Loan program helping make home ownership dreams come true

A loan program offers low-income rural home loans

A rural home loan program is allowing some area residents to become first-time home buyers.

The United States Department of Agriculture, through its Rural Development program, offers direct home loans for low-income families.

While it’s a program that’s been around for many years, officials at Consumer Credit Counseling Services in La Crosse have just recently become certified to process these loans.

So far they’ve helped six families, that otherwise couldn’t buy homes of their own.

Between being a single mom and having a full-time job, Jorden James’s life can be a little hectic.

“Getting a kid ready in the morning before going to work, picking him up before day care closes with all the traffic in La Crosse can be hard,” James said.

For years, James has dreamed about purchasing her own home.

“It was important for me when I was younger to be able to play in my own backyard,” she said.

And while she had good credit, it wasn’t quite high enough.

“It was literally eight points off from what they wanted to do in a conventional loan,” James said.

That’s when she came in contact with Majel Hein at Consumer Credit Counseling Service in La Crosse and the USDA’s direct loan home program.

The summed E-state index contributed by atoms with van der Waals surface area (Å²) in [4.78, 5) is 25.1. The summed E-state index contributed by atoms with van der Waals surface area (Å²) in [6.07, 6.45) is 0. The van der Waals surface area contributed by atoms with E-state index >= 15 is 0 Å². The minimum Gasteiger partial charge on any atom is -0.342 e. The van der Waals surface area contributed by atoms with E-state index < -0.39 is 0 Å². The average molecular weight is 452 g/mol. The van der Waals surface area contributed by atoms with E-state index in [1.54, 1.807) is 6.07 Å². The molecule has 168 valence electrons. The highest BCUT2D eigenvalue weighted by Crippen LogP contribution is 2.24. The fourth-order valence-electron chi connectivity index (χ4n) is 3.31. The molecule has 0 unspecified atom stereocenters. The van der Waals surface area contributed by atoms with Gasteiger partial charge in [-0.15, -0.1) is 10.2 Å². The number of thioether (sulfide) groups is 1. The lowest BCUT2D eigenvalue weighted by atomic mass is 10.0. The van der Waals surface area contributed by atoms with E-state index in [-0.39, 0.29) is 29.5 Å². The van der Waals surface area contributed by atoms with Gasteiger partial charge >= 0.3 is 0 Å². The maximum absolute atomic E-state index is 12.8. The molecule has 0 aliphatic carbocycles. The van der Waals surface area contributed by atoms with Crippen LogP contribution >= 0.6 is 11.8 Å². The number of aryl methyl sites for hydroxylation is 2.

“It’s a loan that’s designed to help populate rural areas,” Hein said. “Rural is defined as a population 35,000 or less, and people get subsidies for the amount of kids that they have or children, and they end up getting a lower payment because they are lower income.”

James qualified for the loan, and she ended up finding a four-bedroom home in Sparta for $150,000, essentially paying the same as the rent for her apartment.

“I paid $725 a month without anything included. Here, with my home insurance and taxes and my mortgage, I pay $739 a month, which really is only a $14 difference, which is insane,” James said.

Under a traditional loan, James would have ended up paying nearly $1,300 a month.

“It’s definitely a hidden secret in the state and a neat thing that we were able to get Jorden qualified for,” Hein said.

And James is thrilled to call this place her home.

“That’s the number one thing — a roof over my head, a roof over my kid’s head, somewhere where we can grow up,” James said.

According to Consumer Credit Counseling Service, low-income is defined as any individual making less than $39,400 a year.

The loan requires no down payment.

Every two years, James will have her financials reviewed, and depending on her situation, she could transfer to a traditional loan, but her interest rate of 2.8 percent will never go up.

Contact Consumer Credit Counseling Services at (608) 784-8380 to learn more information about the program.